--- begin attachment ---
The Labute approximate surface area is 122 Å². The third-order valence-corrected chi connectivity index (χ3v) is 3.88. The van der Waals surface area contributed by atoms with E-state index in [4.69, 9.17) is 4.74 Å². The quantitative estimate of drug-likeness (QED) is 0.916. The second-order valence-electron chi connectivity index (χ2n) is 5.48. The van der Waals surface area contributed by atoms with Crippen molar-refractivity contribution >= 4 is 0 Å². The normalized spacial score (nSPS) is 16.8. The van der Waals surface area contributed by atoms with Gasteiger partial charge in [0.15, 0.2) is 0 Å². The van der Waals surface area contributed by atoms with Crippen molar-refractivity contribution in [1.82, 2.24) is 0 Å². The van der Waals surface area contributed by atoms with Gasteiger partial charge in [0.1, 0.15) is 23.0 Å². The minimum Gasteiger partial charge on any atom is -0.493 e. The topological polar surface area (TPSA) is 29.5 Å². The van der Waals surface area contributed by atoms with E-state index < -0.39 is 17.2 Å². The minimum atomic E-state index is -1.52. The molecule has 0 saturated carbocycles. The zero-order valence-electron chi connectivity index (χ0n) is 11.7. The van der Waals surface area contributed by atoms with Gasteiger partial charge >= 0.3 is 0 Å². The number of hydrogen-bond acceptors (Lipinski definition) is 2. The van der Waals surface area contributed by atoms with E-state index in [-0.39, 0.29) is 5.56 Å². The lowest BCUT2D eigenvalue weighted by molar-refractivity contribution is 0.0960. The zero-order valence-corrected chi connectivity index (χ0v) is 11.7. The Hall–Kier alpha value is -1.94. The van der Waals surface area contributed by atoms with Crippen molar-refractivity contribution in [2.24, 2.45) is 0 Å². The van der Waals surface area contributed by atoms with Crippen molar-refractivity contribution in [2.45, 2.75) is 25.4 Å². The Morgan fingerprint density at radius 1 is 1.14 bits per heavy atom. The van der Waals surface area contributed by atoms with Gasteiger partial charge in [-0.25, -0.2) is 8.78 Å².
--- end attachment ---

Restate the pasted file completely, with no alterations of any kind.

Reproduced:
The Labute approximate surface area is 122 Å². The third-order valence-corrected chi connectivity index (χ3v) is 3.88. The van der Waals surface area contributed by atoms with E-state index in [4.69, 9.17) is 4.74 Å². The quantitative estimate of drug-likeness (QED) is 0.916. The second-order valence-electron chi connectivity index (χ2n) is 5.48. The van der Waals surface area contributed by atoms with Crippen molar-refractivity contribution >= 4 is 0 Å². The normalized spacial score (nSPS) is 16.8. The van der Waals surface area contributed by atoms with Gasteiger partial charge in [0.15, 0.2) is 0 Å². The van der Waals surface area contributed by atoms with Crippen molar-refractivity contribution in [1.82, 2.24) is 0 Å². The van der Waals surface area contributed by atoms with Gasteiger partial charge in [0.1, 0.15) is 23.0 Å². The minimum Gasteiger partial charge on any atom is -0.493 e. The topological polar surface area (TPSA) is 29.5 Å². The van der Waals surface area contributed by atoms with E-state index < -0.39 is 17.2 Å². The minimum atomic E-state index is -1.52. The molecule has 0 saturated carbocycles. The zero-order valence-electron chi connectivity index (χ0n) is 11.7. The van der Waals surface area contributed by atoms with Gasteiger partial charge >= 0.3 is 0 Å². The number of hydrogen-bond acceptors (Lipinski definition) is 2. The van der Waals surface area contributed by atoms with E-state index in [-0.39, 0.29) is 5.56 Å². The lowest BCUT2D eigenvalue weighted by molar-refractivity contribution is 0.0960. The zero-order valence-corrected chi connectivity index (χ0v) is 11.7. The Hall–Kier alpha value is -1.94. The van der Waals surface area contributed by atoms with Crippen molar-refractivity contribution in [2.24, 2.45) is 0 Å². The van der Waals surface area contributed by atoms with Crippen molar-refractivity contribution in [2.45, 2.75) is 25.4 Å². The Morgan fingerprint density at radius 1 is 1.14 bits per heavy atom. The van der Waals surface area contributed by atoms with Gasteiger partial charge in [-0.25, -0.2) is 8.78 Å².